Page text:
Bitcoin Is Going Mainstream – What The Move By Tesla Means For Crypto

Bitcoin Is Going Mainstream – What The Move By Tesla Means For Crypto

Tesla made significant headlines by investing $1.5 billion into bitcoin, and by announcing that the organization is planning to begin accepting this cryptocurrency as a form of payment. Immediately following this announcement, the price of bitcoin moved rapidly higher and has hit all time highs, which of course generated a frenzy of discussion, debate, and analysis.

Following investments and adoption by organizations such as organizations including PayPal, Microstrategy, Visa , Square, and Mastercard, bitcoin and crypto look to rapidly be moving to the mainstream.

What can be lost in this frenzied analysis and speculation regarding the future price of bitcoin and other cryptocurrencies are some of the associated effects of this move on the cryptocurrency sector at large. The filing with the Securities and Exchange Commission (SEC) follows recent tweets by Tesla CEO Elon Musk pertaining to several cryptocurrencies, including bitcoin, and so might not have been as unexpected as some market participants believed.

As exciting as this announcement is, and it certainly was worthy of the analysis and debate that it has generated, it is also important to take a bigger picture perspective. Crypto price volatility, both up and down, generates headlines and conversation aplenty, but it may overshadow what this announcement actually means going forward. Let’s take a look at a few of the implications and questions, some of which may be more obvious than others, that the Tesla and bitcoin headlines may create.

Use case clarification. There have been any number of debates and conversations around what determines the value of bitcoin, or any other cryptocurrency for that matter. Setting aside decentralized finance (DeFi), and tokenization initiatives, the vast majority of crypto do not have cash flows, earnings or other components traditionally associated with other financial instruments. This lack of underpinning has, in turn, led some market participants to continuously question what the use case is for bitcoin and cryptocurrencies.

Recent moves, by Tesla and others, seeking to accept and use bitcoin (and by extension blockchain) as a payment option illustrates that institutions are increasingly understanding and accepting the payments use case for crypto.

Ease of use is imperative. As long as cryptocurrencies remained an investment choice for those familiar with the sector, or the purview of large institutional players, there could still be significant differences between crypto transactions and fiat transactions.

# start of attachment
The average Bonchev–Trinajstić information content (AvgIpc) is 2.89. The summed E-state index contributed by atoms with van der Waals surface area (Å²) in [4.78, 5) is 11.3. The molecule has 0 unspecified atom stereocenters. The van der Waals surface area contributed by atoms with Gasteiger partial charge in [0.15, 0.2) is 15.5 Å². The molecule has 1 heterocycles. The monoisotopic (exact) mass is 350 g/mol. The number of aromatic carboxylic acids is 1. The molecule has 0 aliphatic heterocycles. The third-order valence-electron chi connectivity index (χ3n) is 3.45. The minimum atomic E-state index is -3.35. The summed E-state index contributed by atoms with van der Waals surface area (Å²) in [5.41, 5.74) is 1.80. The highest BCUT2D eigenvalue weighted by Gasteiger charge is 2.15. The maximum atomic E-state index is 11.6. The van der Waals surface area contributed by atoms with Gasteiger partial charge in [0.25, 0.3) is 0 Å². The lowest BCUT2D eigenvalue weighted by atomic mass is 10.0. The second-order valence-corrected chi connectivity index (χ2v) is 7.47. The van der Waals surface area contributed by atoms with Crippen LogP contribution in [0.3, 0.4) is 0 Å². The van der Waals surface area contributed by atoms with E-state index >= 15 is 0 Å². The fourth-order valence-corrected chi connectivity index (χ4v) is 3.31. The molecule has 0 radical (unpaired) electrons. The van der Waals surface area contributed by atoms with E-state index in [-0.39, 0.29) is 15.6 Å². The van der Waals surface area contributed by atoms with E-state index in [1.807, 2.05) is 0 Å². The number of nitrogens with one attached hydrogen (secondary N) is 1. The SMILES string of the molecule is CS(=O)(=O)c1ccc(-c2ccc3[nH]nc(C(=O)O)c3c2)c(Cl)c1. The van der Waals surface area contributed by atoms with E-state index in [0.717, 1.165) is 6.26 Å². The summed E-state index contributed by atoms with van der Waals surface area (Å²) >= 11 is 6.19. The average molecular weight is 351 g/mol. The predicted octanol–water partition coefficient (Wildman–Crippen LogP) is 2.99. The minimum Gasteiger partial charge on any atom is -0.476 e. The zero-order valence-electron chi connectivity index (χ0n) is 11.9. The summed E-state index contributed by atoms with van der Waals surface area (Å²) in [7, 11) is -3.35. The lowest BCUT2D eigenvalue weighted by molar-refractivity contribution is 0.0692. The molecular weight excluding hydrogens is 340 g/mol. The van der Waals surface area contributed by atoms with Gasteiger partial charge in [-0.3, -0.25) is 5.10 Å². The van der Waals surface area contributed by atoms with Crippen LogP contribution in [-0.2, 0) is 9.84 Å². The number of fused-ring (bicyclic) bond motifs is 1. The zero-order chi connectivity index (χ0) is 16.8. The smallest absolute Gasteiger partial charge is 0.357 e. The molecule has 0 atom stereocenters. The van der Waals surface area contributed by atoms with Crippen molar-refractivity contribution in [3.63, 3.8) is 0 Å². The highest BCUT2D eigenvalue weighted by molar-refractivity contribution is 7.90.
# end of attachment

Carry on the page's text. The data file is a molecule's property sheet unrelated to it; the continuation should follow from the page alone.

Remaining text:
Announcing this acceptance, however, is only part of the conversation. Consumers, including the large non-expert marketplace, must be able to understand, use, transact, and trust bitcoin and other crypto transactions. The merging of incumbent payment processors and well-known organizations with crypto payment options might just be the combination necessary to encourage such trust.

Cybersecurity is on the rise. As with any new and exciting economic idea or instrument, the importance of safeguarding the information and other data associated with this instrument is absolutely essential. The Initial Coin Offering (ICO) bubble may be a distant memory, but as bitcoin and other cryptocurrencies become both more valuable in terms of price per coin, and are used more frequently, the potential for hacks, breaches, and theft will invariably rise.

In other words, the cybersecurity, backstops, and opportunities to redress issues that do arise will only become more important going forward.

Currency or investment? One debate the will undoubtedly be renewed for the foreseeable future is what exactly the use case for bitcoin and other cryptocurrencies will actually be. Price increases are good news for bitcoin maximalists, long-term holders, and those who view the sector as an investment option. What price volatility, even upward movements, is not as good for is encouraging individuals and institutions to use bitcoin and other crypto as a legitimate currency alternative.

The question is two-fold. Where does bitcoin price eventually stabilize, and will individuals and institutions be willing to use it as a currency in the interim?

Crypto diversification. What ultimately might be the end result of the continued adoption, discussion, and (possible) continued price increases of bitcoin is the continued diversification of the cryptocurrency space. This has already been underway since the last time bitcoin reached (previous) all time highs in 2017 with the rise and expansion of the stablecoin area; it is not outrageous to expect similar effects as 2021 gets underway.

Additionally, a push in 2020 and 2021 toward the development of central bank digital currencies (CBDCs) is indictive that individuals, institutions, and policy makers are already working on more stable crypto instruments.

The news regarding Tesla and bitcoin was certainly exiting for the blockchain and crypto sectors – that much is certain. Price volatility, discussions around institutional investment and utilization as fiat alternative, and the implications on other assets are clearly going to drive discussion moving forward. Perhaps more importantly, however, and the implications that effects that such dramatic moves may have on blockchain and crypto at large.


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